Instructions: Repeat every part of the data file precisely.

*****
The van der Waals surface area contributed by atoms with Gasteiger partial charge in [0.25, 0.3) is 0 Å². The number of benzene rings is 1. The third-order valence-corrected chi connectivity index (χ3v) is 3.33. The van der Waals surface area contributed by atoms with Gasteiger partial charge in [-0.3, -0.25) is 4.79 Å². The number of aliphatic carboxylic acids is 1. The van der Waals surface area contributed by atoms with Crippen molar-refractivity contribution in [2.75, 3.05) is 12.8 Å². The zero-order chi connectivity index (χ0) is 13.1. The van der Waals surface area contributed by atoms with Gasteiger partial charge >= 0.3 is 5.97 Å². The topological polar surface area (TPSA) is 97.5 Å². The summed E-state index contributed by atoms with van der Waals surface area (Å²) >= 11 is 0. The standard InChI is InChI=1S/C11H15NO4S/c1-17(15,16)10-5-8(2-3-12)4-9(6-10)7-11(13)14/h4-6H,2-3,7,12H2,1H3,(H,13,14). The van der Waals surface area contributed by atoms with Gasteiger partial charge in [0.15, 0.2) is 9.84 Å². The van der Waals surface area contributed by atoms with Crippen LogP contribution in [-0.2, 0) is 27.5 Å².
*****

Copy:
The van der Waals surface area contributed by atoms with Gasteiger partial charge in [0.25, 0.3) is 0 Å². The number of benzene rings is 1. The third-order valence-corrected chi connectivity index (χ3v) is 3.33. The van der Waals surface area contributed by atoms with Gasteiger partial charge in [-0.3, -0.25) is 4.79 Å². The number of aliphatic carboxylic acids is 1. The van der Waals surface area contributed by atoms with Crippen molar-refractivity contribution in [2.75, 3.05) is 12.8 Å². The zero-order chi connectivity index (χ0) is 13.1. The van der Waals surface area contributed by atoms with Gasteiger partial charge >= 0.3 is 5.97 Å². The topological polar surface area (TPSA) is 97.5 Å². The summed E-state index contributed by atoms with van der Waals surface area (Å²) >= 11 is 0. The standard InChI is InChI=1S/C11H15NO4S/c1-17(15,16)10-5-8(2-3-12)4-9(6-10)7-11(13)14/h4-6H,2-3,7,12H2,1H3,(H,13,14). The van der Waals surface area contributed by atoms with Gasteiger partial charge in [0.15, 0.2) is 9.84 Å². The van der Waals surface area contributed by atoms with Crippen LogP contribution in [-0.2, 0) is 27.5 Å².